Britain has the largest zombie PC population of any country on the planet, according to the latest Symantec Internet Security Threat Report.
The UK has more than a quarter (25.2 per cent) of all bots – virus-infected, zombie PCs under the control of crackers and used for malicious purposes like identity theft and online fraud – with the US (24.6 per cent) and China (7.8 per cent) in second and third place. The statistics, taken from Symantec’s Global Internet Threat Report for the period July to December 2004, are based on the number of PCs worldwide that are known to be infected with bot agents, such as the infamous Agobot worm.
The prevalence of botnets has become a key issue in information security over recent months. Botnets are computers which are infected by worms or Trojans and taken over surreptitiously by hackers and brought into networks to send spam, more viruses, or launch denial of service attacks.
In the first half of 2004, Finland had the highest level of bot infection. This time around it doesn't even chart. Nigel Beighton, Symantec’s Director of Enterprise Strategy, EMEA, blames Britain's pre-eminence in the latest chart to the rapid roll-out of broadband in this country. "We saw 93 per cent growth in broadband connections last year and this has had a huge impact on the number of people accessing the Internet. Unfortunately, new broadband users may not be fully aware of the additional safety precautions that need to be taken when using an always-on high-speed Internet connection. Clearly, awareness around security issues is improving and it’s making a notable difference, but education still remains the number one challenge," he said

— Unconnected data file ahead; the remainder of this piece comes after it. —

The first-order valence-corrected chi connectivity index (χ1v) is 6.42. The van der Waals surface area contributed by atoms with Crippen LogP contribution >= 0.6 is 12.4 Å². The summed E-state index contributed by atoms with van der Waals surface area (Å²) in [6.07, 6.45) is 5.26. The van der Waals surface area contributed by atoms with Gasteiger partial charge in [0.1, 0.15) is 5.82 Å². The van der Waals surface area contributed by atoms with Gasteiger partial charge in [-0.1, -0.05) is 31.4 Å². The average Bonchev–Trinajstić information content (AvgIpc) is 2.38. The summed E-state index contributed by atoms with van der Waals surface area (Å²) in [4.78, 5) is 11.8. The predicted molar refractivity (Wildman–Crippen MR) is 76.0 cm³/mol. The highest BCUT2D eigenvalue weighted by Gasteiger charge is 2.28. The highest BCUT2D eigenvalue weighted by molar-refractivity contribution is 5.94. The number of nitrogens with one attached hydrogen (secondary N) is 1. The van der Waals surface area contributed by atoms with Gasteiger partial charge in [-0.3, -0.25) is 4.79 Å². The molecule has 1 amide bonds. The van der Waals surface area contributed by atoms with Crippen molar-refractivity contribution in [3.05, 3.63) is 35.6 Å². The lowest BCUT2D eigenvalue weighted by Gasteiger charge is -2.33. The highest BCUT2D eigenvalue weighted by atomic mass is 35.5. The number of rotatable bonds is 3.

The number of bot-infected computers declined from 30,000+ a day in July to an average of less than 5,000 a day by December, according to Symantec. Although in absolute terms the size of botnet might be decreasing the severity and risks associated with them continue to be a major problem mainly because of a noticeable shift towards the use of bots and bot networks for financial gain.
A recent study by the Honeynet Project suggested zombie controllers were running smaller botnets and limiting the chat they generate in order to try to escape detection. Symantec's Beighton rejects this theory. "I don't think the bad guys are changing how they operate, it's just that they are less successful in obtaining bots," he said.
Agobot - one of the most common agents for compromising Windows PCs - can spread by exploiting the well-known LSASS vulnerability in Windows also exploited by the Sasser worm. Beighton reckons the use of the free firewall in XP SP2 has helped curtail the rise of botnets but he said greater user awareness is a greater factor in helping to clean up the net. ®
- United Kingdom (25.2 per cent)
- United States (24.6 per cent)
- China (7.8 per cent)
- Canada (4.9 per cent)
- Spain (3.8 per cent)
- France (3.6 per cent)
- Germany (3.5 per cent)
- Taiwan (3.1 per cent)
- South Korea (3.0 per cent)
- Japan (2.6 per cent)
Rise of the botnets
Send-Safe spam tool gang evicted by MCI
Botnets strangle Google Adwords campaigns
Heise.de under DDoS attack
Scot in court on DDoS charges
VXers creating 150 zombie programs a week
Botnet used to boost online gaming scores